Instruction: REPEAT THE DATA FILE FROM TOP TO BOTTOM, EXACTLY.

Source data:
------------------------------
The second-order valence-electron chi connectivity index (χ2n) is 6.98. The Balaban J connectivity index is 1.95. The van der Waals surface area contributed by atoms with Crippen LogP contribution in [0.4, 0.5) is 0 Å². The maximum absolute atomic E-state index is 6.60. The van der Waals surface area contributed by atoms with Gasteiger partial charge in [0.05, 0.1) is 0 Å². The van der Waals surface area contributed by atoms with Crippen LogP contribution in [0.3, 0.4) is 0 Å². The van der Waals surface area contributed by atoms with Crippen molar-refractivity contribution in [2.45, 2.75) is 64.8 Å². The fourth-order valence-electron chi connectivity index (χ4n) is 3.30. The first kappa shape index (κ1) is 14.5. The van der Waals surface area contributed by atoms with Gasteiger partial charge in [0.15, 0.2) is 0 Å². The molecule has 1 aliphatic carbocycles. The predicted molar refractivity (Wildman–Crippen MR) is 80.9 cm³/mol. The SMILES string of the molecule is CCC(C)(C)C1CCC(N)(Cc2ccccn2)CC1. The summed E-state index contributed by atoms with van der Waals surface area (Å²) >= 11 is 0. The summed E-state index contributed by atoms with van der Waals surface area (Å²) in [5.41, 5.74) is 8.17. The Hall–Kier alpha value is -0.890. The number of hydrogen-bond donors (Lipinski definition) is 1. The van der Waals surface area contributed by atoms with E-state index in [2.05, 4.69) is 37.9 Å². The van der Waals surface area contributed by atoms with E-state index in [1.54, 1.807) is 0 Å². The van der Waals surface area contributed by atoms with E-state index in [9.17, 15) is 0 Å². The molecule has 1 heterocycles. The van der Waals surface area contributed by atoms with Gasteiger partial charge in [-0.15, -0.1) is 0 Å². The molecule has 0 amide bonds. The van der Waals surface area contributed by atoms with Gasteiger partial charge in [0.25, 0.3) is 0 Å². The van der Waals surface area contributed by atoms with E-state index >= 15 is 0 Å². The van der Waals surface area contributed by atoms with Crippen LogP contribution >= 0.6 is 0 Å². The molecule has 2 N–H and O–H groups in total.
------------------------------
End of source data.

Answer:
The second-order valence-electron chi connectivity index (χ2n) is 6.98. The Balaban J connectivity index is 1.95. The van der Waals surface area contributed by atoms with Crippen LogP contribution in [0.4, 0.5) is 0 Å². The maximum absolute atomic E-state index is 6.60. The van der Waals surface area contributed by atoms with Gasteiger partial charge in [0.05, 0.1) is 0 Å². The van der Waals surface area contributed by atoms with Crippen LogP contribution in [0.3, 0.4) is 0 Å². The van der Waals surface area contributed by atoms with Crippen molar-refractivity contribution in [2.45, 2.75) is 64.8 Å². The fourth-order valence-electron chi connectivity index (χ4n) is 3.30. The first kappa shape index (κ1) is 14.5. The van der Waals surface area contributed by atoms with Gasteiger partial charge in [0.15, 0.2) is 0 Å². The molecule has 1 aliphatic carbocycles. The predicted molar refractivity (Wildman–Crippen MR) is 80.9 cm³/mol. The SMILES string of the molecule is CCC(C)(C)C1CCC(N)(Cc2ccccn2)CC1. The summed E-state index contributed by atoms with van der Waals surface area (Å²) >= 11 is 0. The summed E-state index contributed by atoms with van der Waals surface area (Å²) in [5.41, 5.74) is 8.17. The Hall–Kier alpha value is -0.890. The number of hydrogen-bond donors (Lipinski definition) is 1. The van der Waals surface area contributed by atoms with E-state index in [2.05, 4.69) is 37.9 Å². The van der Waals surface area contributed by atoms with E-state index in [1.54, 1.807) is 0 Å². The van der Waals surface area contributed by atoms with E-state index in [9.17, 15) is 0 Å². The molecule has 1 heterocycles. The van der Waals surface area contributed by atoms with Gasteiger partial charge in [-0.15, -0.1) is 0 Å². The molecule has 0 amide bonds. The van der Waals surface area contributed by atoms with Gasteiger partial charge in [0.25, 0.3) is 0 Å². The van der Waals surface area contributed by atoms with E-state index >= 15 is 0 Å². The van der Waals surface area contributed by atoms with Crippen LogP contribution >= 0.6 is 0 Å². The molecule has 2 N–H and O–H groups in total.